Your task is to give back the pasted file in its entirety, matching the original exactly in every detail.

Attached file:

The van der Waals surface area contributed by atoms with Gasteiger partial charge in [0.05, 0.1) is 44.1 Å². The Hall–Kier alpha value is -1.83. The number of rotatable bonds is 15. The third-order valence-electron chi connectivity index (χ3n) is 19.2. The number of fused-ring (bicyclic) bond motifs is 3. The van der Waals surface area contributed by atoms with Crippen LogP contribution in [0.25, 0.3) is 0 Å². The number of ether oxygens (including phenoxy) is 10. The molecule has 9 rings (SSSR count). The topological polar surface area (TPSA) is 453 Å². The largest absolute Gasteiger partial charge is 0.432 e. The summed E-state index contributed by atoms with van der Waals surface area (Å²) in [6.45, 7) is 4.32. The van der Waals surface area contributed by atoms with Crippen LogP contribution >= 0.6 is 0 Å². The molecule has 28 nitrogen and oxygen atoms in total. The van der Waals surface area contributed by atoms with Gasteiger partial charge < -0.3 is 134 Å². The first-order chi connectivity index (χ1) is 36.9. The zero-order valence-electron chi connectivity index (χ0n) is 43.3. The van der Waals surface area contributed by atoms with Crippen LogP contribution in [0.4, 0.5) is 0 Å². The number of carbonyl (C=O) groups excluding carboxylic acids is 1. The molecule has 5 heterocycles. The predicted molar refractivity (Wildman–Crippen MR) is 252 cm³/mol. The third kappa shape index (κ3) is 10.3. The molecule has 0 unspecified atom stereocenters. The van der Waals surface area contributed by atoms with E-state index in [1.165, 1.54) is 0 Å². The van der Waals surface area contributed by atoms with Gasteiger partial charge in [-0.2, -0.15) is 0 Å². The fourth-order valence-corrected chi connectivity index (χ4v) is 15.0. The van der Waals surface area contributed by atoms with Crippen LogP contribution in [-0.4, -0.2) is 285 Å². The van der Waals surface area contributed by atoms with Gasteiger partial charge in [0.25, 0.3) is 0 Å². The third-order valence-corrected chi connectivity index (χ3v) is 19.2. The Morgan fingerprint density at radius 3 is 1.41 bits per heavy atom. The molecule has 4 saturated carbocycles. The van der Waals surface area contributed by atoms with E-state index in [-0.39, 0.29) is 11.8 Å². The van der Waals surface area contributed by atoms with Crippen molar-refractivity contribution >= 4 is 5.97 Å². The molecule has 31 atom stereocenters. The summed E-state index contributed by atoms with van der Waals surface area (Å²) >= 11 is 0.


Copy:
The van der Waals surface area contributed by atoms with Gasteiger partial charge in [0.05, 0.1) is 44.1 Å². The Hall–Kier alpha value is -1.83. The number of rotatable bonds is 15. The third-order valence-electron chi connectivity index (χ3n) is 19.2. The number of fused-ring (bicyclic) bond motifs is 3. The van der Waals surface area contributed by atoms with Crippen LogP contribution in [0.25, 0.3) is 0 Å². The number of ether oxygens (including phenoxy) is 10. The molecule has 9 rings (SSSR count). The topological polar surface area (TPSA) is 453 Å². The largest absolute Gasteiger partial charge is 0.432 e. The summed E-state index contributed by atoms with van der Waals surface area (Å²) in [6.45, 7) is 4.32. The van der Waals surface area contributed by atoms with Crippen LogP contribution >= 0.6 is 0 Å². The molecule has 28 nitrogen and oxygen atoms in total. The van der Waals surface area contributed by atoms with Gasteiger partial charge < -0.3 is 134 Å². The first-order chi connectivity index (χ1) is 36.9. The zero-order valence-electron chi connectivity index (χ0n) is 43.3. The van der Waals surface area contributed by atoms with Crippen LogP contribution in [0.4, 0.5) is 0 Å². The number of carbonyl (C=O) groups excluding carboxylic acids is 1. The molecule has 5 heterocycles. The predicted molar refractivity (Wildman–Crippen MR) is 252 cm³/mol. The third kappa shape index (κ3) is 10.3. The molecule has 0 unspecified atom stereocenters. The van der Waals surface area contributed by atoms with E-state index in [1.165, 1.54) is 0 Å². The van der Waals surface area contributed by atoms with Gasteiger partial charge in [-0.2, -0.15) is 0 Å². The fourth-order valence-corrected chi connectivity index (χ4v) is 15.0. The van der Waals surface area contributed by atoms with Crippen LogP contribution in [-0.4, -0.2) is 285 Å². The van der Waals surface area contributed by atoms with Gasteiger partial charge in [0.25, 0.3) is 0 Å². The third-order valence-corrected chi connectivity index (χ3v) is 19.2. The Morgan fingerprint density at radius 3 is 1.41 bits per heavy atom. The molecule has 4 saturated carbocycles. The van der Waals surface area contributed by atoms with E-state index in [-0.39, 0.29) is 11.8 Å². The van der Waals surface area contributed by atoms with Crippen molar-refractivity contribution >= 4 is 5.97 Å². The molecule has 31 atom stereocenters. The summed E-state index contributed by atoms with van der Waals surface area (Å²) >= 11 is 0.